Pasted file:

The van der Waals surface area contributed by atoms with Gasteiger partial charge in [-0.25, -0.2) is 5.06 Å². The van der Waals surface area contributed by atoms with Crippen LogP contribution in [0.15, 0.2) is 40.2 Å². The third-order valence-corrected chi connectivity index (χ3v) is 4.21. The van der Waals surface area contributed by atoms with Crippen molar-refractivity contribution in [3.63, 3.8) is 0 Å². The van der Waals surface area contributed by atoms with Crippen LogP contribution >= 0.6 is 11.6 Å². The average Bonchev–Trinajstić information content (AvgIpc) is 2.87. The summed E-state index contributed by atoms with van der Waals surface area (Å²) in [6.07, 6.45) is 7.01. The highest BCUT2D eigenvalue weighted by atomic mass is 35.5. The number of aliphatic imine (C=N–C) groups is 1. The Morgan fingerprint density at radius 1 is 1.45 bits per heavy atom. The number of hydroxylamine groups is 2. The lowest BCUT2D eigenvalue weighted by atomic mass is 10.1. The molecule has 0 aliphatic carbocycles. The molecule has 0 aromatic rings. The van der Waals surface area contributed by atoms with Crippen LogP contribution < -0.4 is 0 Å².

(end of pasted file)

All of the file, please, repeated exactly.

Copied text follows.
The van der Waals surface area contributed by atoms with Gasteiger partial charge in [-0.25, -0.2) is 5.06 Å². The van der Waals surface area contributed by atoms with Crippen LogP contribution in [0.15, 0.2) is 40.2 Å². The third-order valence-corrected chi connectivity index (χ3v) is 4.21. The van der Waals surface area contributed by atoms with Crippen molar-refractivity contribution in [3.63, 3.8) is 0 Å². The van der Waals surface area contributed by atoms with Crippen LogP contribution >= 0.6 is 11.6 Å². The average Bonchev–Trinajstić information content (AvgIpc) is 2.87. The summed E-state index contributed by atoms with van der Waals surface area (Å²) in [6.07, 6.45) is 7.01. The highest BCUT2D eigenvalue weighted by atomic mass is 35.5. The number of aliphatic imine (C=N–C) groups is 1. The Morgan fingerprint density at radius 1 is 1.45 bits per heavy atom. The number of hydroxylamine groups is 2. The lowest BCUT2D eigenvalue weighted by atomic mass is 10.1. The molecule has 0 aliphatic carbocycles. The molecule has 0 aromatic rings. The van der Waals surface area contributed by atoms with Crippen LogP contribution < -0.4 is 0 Å².